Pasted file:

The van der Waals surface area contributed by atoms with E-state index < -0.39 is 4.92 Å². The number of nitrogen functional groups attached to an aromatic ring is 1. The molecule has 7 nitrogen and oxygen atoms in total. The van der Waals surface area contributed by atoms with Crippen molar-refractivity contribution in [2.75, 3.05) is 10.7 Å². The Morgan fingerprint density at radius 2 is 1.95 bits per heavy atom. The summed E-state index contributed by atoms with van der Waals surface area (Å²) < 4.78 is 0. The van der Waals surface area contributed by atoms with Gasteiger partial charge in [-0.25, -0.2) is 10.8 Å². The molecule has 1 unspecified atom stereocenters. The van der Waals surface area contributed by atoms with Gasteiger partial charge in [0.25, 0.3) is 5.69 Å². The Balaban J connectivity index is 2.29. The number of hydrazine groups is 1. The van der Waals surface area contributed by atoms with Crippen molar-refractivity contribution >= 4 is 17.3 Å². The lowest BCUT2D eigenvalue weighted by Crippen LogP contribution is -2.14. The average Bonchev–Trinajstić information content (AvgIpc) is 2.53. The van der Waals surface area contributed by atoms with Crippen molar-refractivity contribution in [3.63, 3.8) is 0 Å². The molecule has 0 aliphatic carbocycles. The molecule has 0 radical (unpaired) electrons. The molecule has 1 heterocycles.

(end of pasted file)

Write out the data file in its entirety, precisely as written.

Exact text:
The van der Waals surface area contributed by atoms with E-state index < -0.39 is 4.92 Å². The number of nitrogen functional groups attached to an aromatic ring is 1. The molecule has 7 nitrogen and oxygen atoms in total. The van der Waals surface area contributed by atoms with Crippen molar-refractivity contribution in [2.75, 3.05) is 10.7 Å². The Morgan fingerprint density at radius 2 is 1.95 bits per heavy atom. The summed E-state index contributed by atoms with van der Waals surface area (Å²) < 4.78 is 0. The van der Waals surface area contributed by atoms with Gasteiger partial charge in [-0.25, -0.2) is 10.8 Å². The molecule has 1 unspecified atom stereocenters. The van der Waals surface area contributed by atoms with Gasteiger partial charge in [0.25, 0.3) is 5.69 Å². The Balaban J connectivity index is 2.29. The number of hydrazine groups is 1. The van der Waals surface area contributed by atoms with Crippen molar-refractivity contribution >= 4 is 17.3 Å². The lowest BCUT2D eigenvalue weighted by Crippen LogP contribution is -2.14. The average Bonchev–Trinajstić information content (AvgIpc) is 2.53. The van der Waals surface area contributed by atoms with Crippen molar-refractivity contribution in [3.63, 3.8) is 0 Å². The molecule has 0 aliphatic carbocycles. The molecule has 0 radical (unpaired) electrons. The molecule has 1 heterocycles.